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Details of Grant 

EPSRC Reference: EP/S023879/1
Title: EPSRC Centre for Doctoral Training in Future Ultrasonic Engineering
Principal Investigator: Cochran, Professor S
Other Investigators:
Lucas, Professor M Windmill, Professor JFC Gachagan, Professor A
Mulholland, Professor A
Researcher Co-Investigators:
Project Partners:
Acoustiic Active Needle Technology Ltd Aseptium Ltd
Canon Medical Research Europe Ltd CENSIS CTS Corporation
Dolfi Sonic International Ltd Doosan Power Systems Envision Design Ltd
Hemideina Honeywell UK Iamus
IMV Imaging Ionix Advanced Technologies Ltd Knowles
Mackie Automatic & Manual Transmissions Meggitt PLC National Physical Laboratory
NERC Grouped NHS Novosound
OnScale (International) Polytec Ltd PPS
Precision Acoustics Ltd SINAPSE Sound & Bright
Stryker (International) Thales Ltd The Weir Group plc
Turner Iceni TUV NEL Ltd Ultrahaptics Ltd
Verasonics Inc
Department: School of Engineering
Organisation: University of Glasgow
Scheme: Centre for Doctoral Training
Starts: 01 July 2019 Ends: 31 December 2027 Value (£): 6,063,037
EPSRC Research Topic Classifications:
EPSRC Industrial Sector Classifications:
Healthcare
Related Grants:
Panel History:
Panel DatePanel NameOutcome
07 Nov 2018 EPSRC Centres for Doctoral Training Interview Panel P – November 2018 Announced
Summary on Grant Application Form
Ultrasonics, the science and technology of sound at frequencies above the audible range, has a huge range of applications in sensing and remote delivery of energy.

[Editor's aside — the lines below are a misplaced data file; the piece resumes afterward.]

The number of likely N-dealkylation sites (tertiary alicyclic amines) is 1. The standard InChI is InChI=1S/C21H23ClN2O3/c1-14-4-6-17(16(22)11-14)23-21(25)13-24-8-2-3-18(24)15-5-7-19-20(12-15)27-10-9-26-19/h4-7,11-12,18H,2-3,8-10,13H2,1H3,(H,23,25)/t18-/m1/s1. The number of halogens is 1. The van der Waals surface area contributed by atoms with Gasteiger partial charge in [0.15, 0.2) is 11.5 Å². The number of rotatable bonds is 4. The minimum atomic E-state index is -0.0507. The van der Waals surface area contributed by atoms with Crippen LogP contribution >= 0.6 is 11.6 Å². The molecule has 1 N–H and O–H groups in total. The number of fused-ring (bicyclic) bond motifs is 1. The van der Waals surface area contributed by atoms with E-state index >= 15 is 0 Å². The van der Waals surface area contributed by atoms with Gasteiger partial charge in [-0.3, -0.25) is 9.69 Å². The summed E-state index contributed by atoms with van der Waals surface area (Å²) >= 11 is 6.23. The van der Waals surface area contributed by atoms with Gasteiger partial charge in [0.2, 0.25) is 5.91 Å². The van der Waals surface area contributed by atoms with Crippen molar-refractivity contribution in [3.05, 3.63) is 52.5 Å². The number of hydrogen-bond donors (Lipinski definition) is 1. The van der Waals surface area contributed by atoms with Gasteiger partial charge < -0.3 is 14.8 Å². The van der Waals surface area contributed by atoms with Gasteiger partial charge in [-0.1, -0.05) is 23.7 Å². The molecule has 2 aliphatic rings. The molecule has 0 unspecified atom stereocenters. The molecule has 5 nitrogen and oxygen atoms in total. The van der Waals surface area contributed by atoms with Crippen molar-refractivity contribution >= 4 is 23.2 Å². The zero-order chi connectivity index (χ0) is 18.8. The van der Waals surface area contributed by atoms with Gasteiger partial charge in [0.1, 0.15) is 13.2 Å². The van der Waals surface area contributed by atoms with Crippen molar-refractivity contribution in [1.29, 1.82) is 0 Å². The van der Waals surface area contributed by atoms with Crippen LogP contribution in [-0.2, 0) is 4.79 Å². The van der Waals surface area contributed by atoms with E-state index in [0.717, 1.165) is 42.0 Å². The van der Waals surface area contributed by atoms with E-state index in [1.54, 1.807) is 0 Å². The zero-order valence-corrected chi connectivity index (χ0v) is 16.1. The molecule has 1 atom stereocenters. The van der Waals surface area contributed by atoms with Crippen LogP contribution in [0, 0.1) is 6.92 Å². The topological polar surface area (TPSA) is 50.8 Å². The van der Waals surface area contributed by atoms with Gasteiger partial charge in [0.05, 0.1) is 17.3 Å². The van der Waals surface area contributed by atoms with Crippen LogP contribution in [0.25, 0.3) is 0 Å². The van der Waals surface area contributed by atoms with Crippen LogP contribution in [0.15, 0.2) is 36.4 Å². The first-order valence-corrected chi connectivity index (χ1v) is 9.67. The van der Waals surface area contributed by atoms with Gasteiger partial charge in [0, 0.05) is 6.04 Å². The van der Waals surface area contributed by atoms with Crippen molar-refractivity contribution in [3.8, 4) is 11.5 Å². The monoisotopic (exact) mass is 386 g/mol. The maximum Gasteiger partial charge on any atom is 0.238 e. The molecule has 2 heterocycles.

In sensing, 20% of medical scans rely on ultrasonics for increasingly diverse procedures. Ultrasonics is pervasive in underwater sensing and communication and a key technology for non-destructive evaluation. Ultrasonic devices are essential components in every mobile phone and are being developed for enhanced biometric security.

Ultrasound is also important in remote delivery of energy. In medical therapy, it is used to treat neural dysfunction and cancer. Many surgical tools are actuated with ultrasound. As the best way to clean surfaces and bond interconnects, ultrasound is pervasive in semiconductor and electronics fabrication; it is also being explored for power delivery to implants and to give a contactless sense of touch.

Such a broad range of applications predicts an exciting future: new materials will emerge into applications; semiconductor circuits will deliver smaller, more convenient instrumentation systems; autonomy and robotics will call for better sensors; and data analysis will benefit from machine learning.

To maintain competitive advantage in this dynamic and multidisciplinary topic, companies worldwide rely on ambitious, innovative engineers to provide their unique knowledge of ultrasonics. As a significant contribution to address this need, Medical & Industrial Ultrasonics at the University of Glasgow and the Centre for Ultrasonic Engineering at the University of Strathclyde will combine to form the Centre for Doctoral Training in Future Ultrasonic Engineering (FUSE), the largest academic ultrasonic engineering unit in the world.

Working with more than 30 external organisations, from microcompanies to multinationals, this will, for the first time, enable systematic training of a new generation of leaders in ultrasonics research, engineering and product development. This training will take place in the world-class research environment provided by two of the UK's pre-eminent universities with its partners, creating a training and research powerhouse in ultrasonics that will attract the best students and put them at the global forefront of the field.

Key Findings
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Potential use in non-academic contexts
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Impacts
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Summary
Date Materialised
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Further Information:  
Organisation Website: http://www.gla.ac.uk